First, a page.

Meteorologists and emergency managers from the high Plains to the Appalachians are on alert as the U.S. has the year’s first widespread bout of severe weather. The key message: Have a Plan. (Christian Science Monitor, April 9, 2015)
The Climate Change Discussion
After the winter’s snows, residents of the Northeast might disagree with the “first” bout of severe weather in 2015! And, with regard to the bulletin above, climate scientists warn us to not confuse weather (a single episode) with climate change (observed facts over the long-term). Perhaps Noah or those who were in the path of Hurricane Sandy might be reluctant to accept this distinction as both weather events re-arranged the environment. The increasing frequency of severe weather occurrences, observers say, are the result of trapped warm air above us caused by human activities. The change in weather patterns is part of the climate change that is modifying our landscape.
Change should not be a surprise; the climate and environment are ever changing. Five hundred million years ago receding oceans left the serrated ridges we see on the massive rock formations along our roads. Fifty million years ago Mole Hill stopped erupting and polluting the air with gases and dust. Five thousand years ago man began devising written languages that allowed him to describe his environment and to observe and report on changes. The newest force affecting environment is man with the capability and intelligence to do well or to do harm. People who distrust scientific discourse and people who deny existing change are often described as mentally lazy, politically angry, or economically beholden to a special interest. Those on the opposite side are deemed doomsday, hand-wringers and may also be guilty of the same traits as the deniers. Most people are somewhere in the middle between the deniers and the doomsayers. Opinions on what action to take on climate change is far from unanimous.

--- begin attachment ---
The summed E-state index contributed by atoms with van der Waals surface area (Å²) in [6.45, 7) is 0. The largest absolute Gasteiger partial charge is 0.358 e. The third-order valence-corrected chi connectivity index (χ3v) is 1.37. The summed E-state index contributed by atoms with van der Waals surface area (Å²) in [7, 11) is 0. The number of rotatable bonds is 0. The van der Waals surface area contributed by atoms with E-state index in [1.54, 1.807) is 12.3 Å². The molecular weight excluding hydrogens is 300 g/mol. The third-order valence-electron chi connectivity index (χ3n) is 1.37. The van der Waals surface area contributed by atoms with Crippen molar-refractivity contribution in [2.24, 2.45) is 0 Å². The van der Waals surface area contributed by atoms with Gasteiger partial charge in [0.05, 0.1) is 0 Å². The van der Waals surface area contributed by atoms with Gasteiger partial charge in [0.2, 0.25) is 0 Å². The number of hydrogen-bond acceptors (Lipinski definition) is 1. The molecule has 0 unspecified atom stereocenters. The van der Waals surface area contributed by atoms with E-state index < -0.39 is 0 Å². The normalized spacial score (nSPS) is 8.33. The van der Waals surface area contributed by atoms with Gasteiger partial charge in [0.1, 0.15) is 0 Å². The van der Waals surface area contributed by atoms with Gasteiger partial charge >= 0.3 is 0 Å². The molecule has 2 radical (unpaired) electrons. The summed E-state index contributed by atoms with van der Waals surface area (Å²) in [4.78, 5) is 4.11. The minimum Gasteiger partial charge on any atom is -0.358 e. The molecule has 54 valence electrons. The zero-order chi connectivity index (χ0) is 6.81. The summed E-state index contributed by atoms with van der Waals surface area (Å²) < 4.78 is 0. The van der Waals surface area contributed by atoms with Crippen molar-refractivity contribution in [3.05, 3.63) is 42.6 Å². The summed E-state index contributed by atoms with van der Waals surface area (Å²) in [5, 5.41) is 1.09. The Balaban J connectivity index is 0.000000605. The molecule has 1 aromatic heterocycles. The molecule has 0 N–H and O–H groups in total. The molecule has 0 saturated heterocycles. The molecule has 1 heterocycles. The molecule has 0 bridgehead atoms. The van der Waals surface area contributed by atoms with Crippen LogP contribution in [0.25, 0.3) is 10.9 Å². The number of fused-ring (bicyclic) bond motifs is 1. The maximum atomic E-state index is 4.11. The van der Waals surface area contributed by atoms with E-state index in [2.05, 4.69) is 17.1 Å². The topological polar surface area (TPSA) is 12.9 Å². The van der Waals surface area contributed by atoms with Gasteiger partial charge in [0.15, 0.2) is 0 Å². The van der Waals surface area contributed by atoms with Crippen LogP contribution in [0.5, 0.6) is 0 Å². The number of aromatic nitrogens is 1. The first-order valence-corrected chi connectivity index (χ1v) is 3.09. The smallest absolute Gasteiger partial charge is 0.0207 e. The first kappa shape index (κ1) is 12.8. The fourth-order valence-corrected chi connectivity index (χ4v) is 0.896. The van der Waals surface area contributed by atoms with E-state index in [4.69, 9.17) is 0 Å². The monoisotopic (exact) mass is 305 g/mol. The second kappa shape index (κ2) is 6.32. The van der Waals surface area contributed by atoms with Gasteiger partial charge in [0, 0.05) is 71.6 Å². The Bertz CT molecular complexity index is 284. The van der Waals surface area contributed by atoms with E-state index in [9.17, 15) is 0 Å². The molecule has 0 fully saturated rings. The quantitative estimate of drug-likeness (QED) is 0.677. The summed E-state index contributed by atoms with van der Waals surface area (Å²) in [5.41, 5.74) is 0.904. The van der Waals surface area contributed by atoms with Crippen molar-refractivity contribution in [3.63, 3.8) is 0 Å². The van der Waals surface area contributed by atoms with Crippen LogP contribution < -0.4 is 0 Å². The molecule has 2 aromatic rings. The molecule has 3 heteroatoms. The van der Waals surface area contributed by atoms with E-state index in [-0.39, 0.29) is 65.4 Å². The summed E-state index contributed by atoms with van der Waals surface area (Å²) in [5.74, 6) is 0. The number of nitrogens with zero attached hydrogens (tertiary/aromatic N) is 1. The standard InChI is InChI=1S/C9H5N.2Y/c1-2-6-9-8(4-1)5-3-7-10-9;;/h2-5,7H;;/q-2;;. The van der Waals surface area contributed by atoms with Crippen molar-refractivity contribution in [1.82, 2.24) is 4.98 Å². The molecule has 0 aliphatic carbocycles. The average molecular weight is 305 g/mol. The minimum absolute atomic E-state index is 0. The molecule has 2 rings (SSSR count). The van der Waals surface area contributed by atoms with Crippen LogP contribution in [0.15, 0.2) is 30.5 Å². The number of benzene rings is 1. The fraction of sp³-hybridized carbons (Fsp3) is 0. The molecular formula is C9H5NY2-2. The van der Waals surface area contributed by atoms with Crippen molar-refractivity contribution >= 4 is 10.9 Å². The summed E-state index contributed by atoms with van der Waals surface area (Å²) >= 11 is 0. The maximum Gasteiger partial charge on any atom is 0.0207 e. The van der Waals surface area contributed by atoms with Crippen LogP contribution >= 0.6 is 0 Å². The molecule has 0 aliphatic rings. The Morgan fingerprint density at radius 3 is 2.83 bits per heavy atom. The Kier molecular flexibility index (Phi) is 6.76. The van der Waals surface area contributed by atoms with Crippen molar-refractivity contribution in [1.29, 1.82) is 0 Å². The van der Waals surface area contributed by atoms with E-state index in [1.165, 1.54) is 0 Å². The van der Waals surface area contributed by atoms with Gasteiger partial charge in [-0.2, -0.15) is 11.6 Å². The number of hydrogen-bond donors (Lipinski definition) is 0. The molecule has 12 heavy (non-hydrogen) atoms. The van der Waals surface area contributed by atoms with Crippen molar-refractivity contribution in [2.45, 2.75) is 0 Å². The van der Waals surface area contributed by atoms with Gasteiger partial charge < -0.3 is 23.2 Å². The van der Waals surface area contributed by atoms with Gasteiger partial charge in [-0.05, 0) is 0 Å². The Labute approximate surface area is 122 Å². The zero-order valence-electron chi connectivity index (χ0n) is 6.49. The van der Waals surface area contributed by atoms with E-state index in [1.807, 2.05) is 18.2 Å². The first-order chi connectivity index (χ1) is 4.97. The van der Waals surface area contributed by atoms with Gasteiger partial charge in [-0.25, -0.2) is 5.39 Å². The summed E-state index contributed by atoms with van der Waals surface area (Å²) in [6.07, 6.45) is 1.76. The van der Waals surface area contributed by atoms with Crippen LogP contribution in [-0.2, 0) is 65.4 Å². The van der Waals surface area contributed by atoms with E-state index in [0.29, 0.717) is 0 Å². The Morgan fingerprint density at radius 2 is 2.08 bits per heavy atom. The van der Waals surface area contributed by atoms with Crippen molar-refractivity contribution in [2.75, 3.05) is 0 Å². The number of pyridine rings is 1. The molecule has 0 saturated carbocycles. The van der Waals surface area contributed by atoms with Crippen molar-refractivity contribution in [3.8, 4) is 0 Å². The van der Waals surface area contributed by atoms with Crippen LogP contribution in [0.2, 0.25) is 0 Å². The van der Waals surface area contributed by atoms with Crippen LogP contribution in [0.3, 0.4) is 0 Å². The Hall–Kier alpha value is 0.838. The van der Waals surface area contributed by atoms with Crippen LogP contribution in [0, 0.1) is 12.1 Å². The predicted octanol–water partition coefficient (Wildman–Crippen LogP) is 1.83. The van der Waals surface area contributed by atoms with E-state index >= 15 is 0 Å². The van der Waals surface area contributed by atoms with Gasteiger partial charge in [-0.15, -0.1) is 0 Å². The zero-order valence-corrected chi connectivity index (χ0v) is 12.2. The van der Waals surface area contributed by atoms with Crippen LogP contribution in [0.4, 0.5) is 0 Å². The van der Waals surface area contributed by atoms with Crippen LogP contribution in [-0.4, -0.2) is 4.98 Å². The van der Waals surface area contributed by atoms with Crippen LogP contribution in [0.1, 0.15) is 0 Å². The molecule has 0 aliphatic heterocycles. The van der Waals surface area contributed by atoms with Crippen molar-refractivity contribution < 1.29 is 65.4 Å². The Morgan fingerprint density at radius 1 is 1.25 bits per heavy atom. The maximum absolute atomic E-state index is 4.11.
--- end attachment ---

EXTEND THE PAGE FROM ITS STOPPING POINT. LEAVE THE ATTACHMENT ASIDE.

Efforts to solve our environmental problems need to include personal, local, state, national and even international action. Given recent political debates, it may come as a surprise to Virginians that its State Constitution (Article XI, Section 1) promises “the commonwealth’s policy to protect its atmosphere, land and waters from pollution, impairment, or destruction, for the benefit, enjoyment and general welfare of the people of the commonwealth.” The documentation of climate history (often reduced to a plethora of graphs) and a discussion of climate change in Virginia illustrate some of the issues. From the existing records Virginia once had a generally stable, predictable climate but the long-term historical data show recent trends to be otherwise. The trend lines provide insight into what may be happening in the future. These transitional changes in climate affect our ecosystems Flora and fauna changes are climbing mountains, like at Mt. Rogers, so where a flower that once bloomed only at the base of the mountain is now found 1,000 feet higher. A flower that a few years ago bloomed in Danville in April and in Leesburg in May is now seen in bloom in Danville in March and in Leesburg in April. These changes are being followed by the invasive stinkbugs and kudzu entering our neighborhoods. Virginia’s occurring environmental changes are not bound by jurisdictional borders. The State border is not a barrier to coal dust and acid rain carried on winds from the Tennessee and Ohio Valleys. The “outside” factors as well as local factors are causing deforestation affecting the canopy of our trees that moderate temperatures and cleanse our air. Regional and national programs are needed to address the problems.vertically and horizontally.